I am writing this research paper on the differences and similarities between bacteria, viruses, and prions. In this paper I will define each of the subjects that I am comparing and tell and show you how they are different and how they are similar. I will also tell you about their structure, how they reproduce, and a disease that is caused by each of them. I will first start with defining all three subjects. Bacteria are known as large groups of unicellular microorganism that have cell walls but lack organelles, a nucleus, and bacteria are also prokaryotic.
While the definition of living organisms must be adapted, the majority of evidence leads to the classification of viruses as living organisms. Viruses are composed of a nucleic acid core, a protein capsid, and occasionally a membraneous envelope. The nucleic acid core is composed of either DNA or in the case of retroviruses, RNA, but never both. In retroviruses, the RNA gets transcribed to DNA bye the enzyme reverse transcriptase. The protein capsid is a protein layer that wraps around the virus.
The envelope has two lipid layers with protein molecules interspersed. They may also contain material from the membrane of the host cell as well as its own. Some may also develop spikes on the envelope to help attach to cell surfaces. The final part of a virus, nucleic acid, encodes the genetic information for the synthesis of proteins. Most viruses maintain genetic information with RNA rather than DNA.
Viruses, Bacteria, and Prions are all small organisms that can do incredible damage, but also help in other ways too. Each one has a different structural make up, and infects or helps humans in many different ways. In this paper ill talk about the structures of each, the reproductive methods, the ways that each infects humans or other organisms, and what other structures and organisms can be infected by each. First off we will talk about the structural make up of each. Viruses each have a very specific structure, that doesn’t vary all to much from virus to virus.
It also has a protein coat that holds the nucleic acid. Most viruses are held together by an envelope made of fat and protein molecules. Bacteria consist of DNA, RNA, proteins, polysaccharides, and phospholipids or a combination of something involving those. The macromolecules are made of amino acids, sugars, and nucleotides. Prions on the other hand do not contain any DNA or RNA.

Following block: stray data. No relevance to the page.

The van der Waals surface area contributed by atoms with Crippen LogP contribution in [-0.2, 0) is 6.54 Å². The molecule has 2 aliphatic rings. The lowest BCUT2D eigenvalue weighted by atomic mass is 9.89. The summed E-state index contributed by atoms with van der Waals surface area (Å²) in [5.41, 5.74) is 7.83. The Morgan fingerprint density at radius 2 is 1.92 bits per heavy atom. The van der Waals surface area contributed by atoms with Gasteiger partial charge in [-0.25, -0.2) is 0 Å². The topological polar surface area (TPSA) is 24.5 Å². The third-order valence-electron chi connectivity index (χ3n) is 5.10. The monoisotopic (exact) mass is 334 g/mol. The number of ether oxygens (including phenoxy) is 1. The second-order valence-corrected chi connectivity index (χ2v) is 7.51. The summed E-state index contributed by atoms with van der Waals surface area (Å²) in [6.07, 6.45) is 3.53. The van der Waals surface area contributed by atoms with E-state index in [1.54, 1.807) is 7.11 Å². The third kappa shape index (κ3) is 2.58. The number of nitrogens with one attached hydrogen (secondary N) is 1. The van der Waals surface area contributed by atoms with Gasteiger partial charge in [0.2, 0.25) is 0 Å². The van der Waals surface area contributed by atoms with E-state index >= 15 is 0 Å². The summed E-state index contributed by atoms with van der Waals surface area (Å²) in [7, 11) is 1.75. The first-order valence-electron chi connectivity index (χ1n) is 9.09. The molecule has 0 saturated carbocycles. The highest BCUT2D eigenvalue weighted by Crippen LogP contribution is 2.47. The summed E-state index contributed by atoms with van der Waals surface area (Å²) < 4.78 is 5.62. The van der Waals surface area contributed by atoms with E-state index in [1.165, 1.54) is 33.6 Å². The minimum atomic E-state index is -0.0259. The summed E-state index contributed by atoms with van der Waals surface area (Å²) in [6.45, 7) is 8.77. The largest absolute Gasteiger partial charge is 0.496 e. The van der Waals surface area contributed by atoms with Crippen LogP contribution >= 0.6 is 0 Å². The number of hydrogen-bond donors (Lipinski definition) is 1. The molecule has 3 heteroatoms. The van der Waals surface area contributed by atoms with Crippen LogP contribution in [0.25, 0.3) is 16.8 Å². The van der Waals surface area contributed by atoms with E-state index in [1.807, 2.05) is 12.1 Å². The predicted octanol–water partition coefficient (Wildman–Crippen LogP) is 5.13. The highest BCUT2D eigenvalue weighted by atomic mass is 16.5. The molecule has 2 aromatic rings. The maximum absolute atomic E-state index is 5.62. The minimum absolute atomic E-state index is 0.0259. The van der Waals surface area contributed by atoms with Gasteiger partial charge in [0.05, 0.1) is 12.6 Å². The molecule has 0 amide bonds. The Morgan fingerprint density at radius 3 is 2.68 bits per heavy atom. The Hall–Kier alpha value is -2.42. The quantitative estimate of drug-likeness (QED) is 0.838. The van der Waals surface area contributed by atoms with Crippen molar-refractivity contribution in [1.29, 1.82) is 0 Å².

The name of a virus, DNA or RNA, is based on the type of nucleic acid that composed its genome. The smaller viruses have only a few genes while others have several hundred. The capsid is a protein shell that enclosed the viral genome and comes in many shapes and sizes. They are composed of many protein subunits called capsomeres, although the actual numbers of different kinds of protein are few. Many viruses have a membranous envelope that covering their capsid.
Bacteria are unicellular organisms called prokaryotes. Viruses are pieces of biomolecules that cannot reproduce independently. Both groups may be pathogens, or may be beneficial- sometimes, the same species or variety may be both, depending on circumstances (Starr, C., and Taggart, R., 2004.) Throughout history, pathogens and more helpful species have played vital roles in the development of humanity as a species and of the human social arrangement. Prokaryotes are divided into eubacteria and archaebacteria.
Viruses, bacteria, and prions are all major topics in biology. These particles can have many traits and characteristics that are the same or they can differ greatly. Many diseases can be caused by these three things. This paper is going to inform you on these three topics, the way they compare and contrast, and examples for explanation purposes. What are these biological things?
U.S. National Library of Medicine, 2 Aug. 2011. Web. 16 Apr. 2014. . • "Salmonella enterocolitis: MedlinePlus Medical Encyclopedia."
Prokaryotes also have less complex transcriptional regulatory mechanisms than eukaryotes. The cell wall is a rigid layer surrounding a cell that gives it support and protection. It protects the inside of the cell from internal movement while supporting the cell. Animal cells do not have cell walls, instead, they have a semi-permeable plasma membrane. Most prokaryotes have cell walls made of peptidoglycan made from polysaccharide chains cross-linked by peptides.